You’ll look in vain for a phono stage or headphones socket, though you do get a remote control. It’s a simple, logically-laid out frill-free handset that doesn’t even hint at being luxurious, but it fits the Audio Research brand ethos well. The Ref 6SE has two sets of preamp outputs, each offering a choice of balanced and single-ended connections. There’s a Record-Out too, also in balanced and single-ended flavours.
It comes as no surprise to find that the Ref 80S power amplifier is a fairly simple beast too. As with most valve power amplifiers there’s a choice of speaker outputs – labelled 4, 8 and 16 ohms – to ensure decent speaker matching. Start off by connecting to the output that matches your speaker’s nominal impedance most closely, but there’s no harm in experimenting. Let your ears decide.
The power amplifier’s maximum output of 70 watts per channel isn’t particularly impressive by high-end amplifier standards, so it makes sense to match to speakers with care. Try to go for something that’s relatively sensitive, say 88dB/W/m or upwards, if you have a larger room or like listening at higher volume levels. Even then, the Reference 80S will cope rather than excel at communicating the authority of a demanding recording like Stravinsky’s The Rite Of Spring. But partner with care in more modestly sized spaces and it still demonstrates a blend of sonic talents that’s hard to ignore.
With careful matching in mind, we’d like to remind you that any amplifier at this level positively demands a top-quality partnering system. Our digital sources are the Naim ND555/555 PS DR music streamer and Linn Klimax DSM equivalent, while analogue duties are looked after by a combination of the Technics SL-1000R/Kiseki PurpleHeart MC and Cyrus Phono Signature/PSX-R2 phono stage combo.
We use a range of speakers from our reference ATC SCM50 to Fyne Audio’s F1.8 and Dynaudio’s Confidence 20. While neither the ATCs nor Dynaudios are particularly sensitive at 85dB/W/m and 87dB/W/m respectively, the Reference 80S still manages to drive them to decent levels in our medium-sized test room.
First off, if you're expecting a stereotypical smooth and soft valve amplifier performance you won’t find it here. Sure, press the Ref 80S’s front panel button to switch it to Triode mode and the amplifier’s presentation certainly gains more in terms of warmth, richness and sonic ease, but it still doesn’t go as far as many we’ve heard. Stick to Pentode mode, as we do for the majority of our testing, and there’s little in the sound that suggests that you’re listening to a valve powered unit, bar unusually expressive low-level dynamics, natural tonal colours and a total lack of undesirable hard edges to the sound.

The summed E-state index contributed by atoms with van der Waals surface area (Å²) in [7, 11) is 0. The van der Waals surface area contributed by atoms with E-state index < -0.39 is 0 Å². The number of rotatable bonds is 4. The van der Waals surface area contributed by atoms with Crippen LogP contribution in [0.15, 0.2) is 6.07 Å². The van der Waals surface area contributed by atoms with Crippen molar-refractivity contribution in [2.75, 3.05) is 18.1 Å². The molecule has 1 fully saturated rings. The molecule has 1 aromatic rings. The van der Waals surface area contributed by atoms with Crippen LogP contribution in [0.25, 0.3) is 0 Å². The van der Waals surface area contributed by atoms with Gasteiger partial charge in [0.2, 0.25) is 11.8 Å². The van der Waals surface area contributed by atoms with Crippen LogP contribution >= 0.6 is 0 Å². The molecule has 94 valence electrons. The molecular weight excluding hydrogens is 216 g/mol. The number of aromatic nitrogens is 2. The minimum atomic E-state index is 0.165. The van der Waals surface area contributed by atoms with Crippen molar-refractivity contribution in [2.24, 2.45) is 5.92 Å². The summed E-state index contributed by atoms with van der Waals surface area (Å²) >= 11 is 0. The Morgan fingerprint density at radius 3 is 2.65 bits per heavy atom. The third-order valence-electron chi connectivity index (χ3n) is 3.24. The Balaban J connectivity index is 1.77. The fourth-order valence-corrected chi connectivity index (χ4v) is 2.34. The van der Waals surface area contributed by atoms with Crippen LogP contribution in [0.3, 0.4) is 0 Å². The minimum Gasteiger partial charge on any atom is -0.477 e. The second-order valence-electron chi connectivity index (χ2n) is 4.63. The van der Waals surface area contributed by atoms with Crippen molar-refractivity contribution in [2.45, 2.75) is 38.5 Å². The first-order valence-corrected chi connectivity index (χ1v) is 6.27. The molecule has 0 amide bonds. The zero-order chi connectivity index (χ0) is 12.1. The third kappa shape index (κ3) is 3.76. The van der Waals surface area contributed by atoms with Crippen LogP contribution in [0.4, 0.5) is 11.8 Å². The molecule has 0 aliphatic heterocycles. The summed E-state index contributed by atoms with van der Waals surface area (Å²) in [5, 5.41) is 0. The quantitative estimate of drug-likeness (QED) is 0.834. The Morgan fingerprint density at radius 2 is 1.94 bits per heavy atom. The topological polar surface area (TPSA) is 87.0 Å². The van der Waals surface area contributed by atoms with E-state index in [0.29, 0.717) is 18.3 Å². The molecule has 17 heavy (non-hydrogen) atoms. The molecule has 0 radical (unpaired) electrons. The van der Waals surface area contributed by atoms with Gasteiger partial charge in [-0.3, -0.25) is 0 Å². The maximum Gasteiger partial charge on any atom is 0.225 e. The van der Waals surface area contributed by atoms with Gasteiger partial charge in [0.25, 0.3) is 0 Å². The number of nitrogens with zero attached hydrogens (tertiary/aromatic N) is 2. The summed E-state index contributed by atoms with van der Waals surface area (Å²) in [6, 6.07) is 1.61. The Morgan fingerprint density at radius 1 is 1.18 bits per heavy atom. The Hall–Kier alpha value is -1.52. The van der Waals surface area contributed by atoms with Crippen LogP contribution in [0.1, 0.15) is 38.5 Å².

The 6SE/80S combination is essentially a neutral, transparent and accurate performer. It digs up plenty of detail when we listen to Arvo Pärt’s Tabula Rasa, but perhaps more impressively arranges all that information into a cohesive and musical whole. This is a piece of music we use often, but rarely have we heard an amplifier give a rendition where the musicians are so convincingly placed in the recording environment. Low-level details that define the recording venue are communicated with ease, making it perfectly possible to gauge the scale of the venue with reasonable accuracy, as well as pinpoint the precise placement of the musicians within that space.
Switch to Nick Cave and Warren Ellis’s latest set, Carnage, and this Audio Research pairing sounds right at home, its delivery sounding impressively unforced and organic here. We love the way it reveals the coarse texture of Cave’s voice and projects the sound with such clarity. This is a natural-sounding and subtle presentation that pushes the recording into the limelight rather than grabbing the attention itself. During the review process, we repeatedly find ourselves thinking about the music and production rather than noticing what the amplifier is doing. Only the very best products make us do that.
While not prioritising the rhythmic aspects of the music, this Reference 6SE/Reference 80S combo can certainly carry a tune and convey the momentum of the music well. Low notes are beautifully textured and impressively articulate with it. There’s a good amount of weight and power here, considering the relatively modest power output, and a pleasing level of composure that suggests control and organisation are straight out of the top drawer.
We listen to a wide range of music while testing and it never feels like this Audio Research pairing has favourites. Partnered with care, it’s as convincing with Bruce Springsteen’s hard-charging High Hopes as it is with the contemplative Found Songs by Olafur Arnalds.
Sure, it won’t be hard to find an alternative with a more muscular sound, but little we’ve heard at this level delivers that with anything approaching the transparency and naturalness of this AR pairing. If you crave an unexaggerated and essentially honest rendition of a recording, this amplifier pairing must be heard.
- Sound 5
- Build 5
- Features 4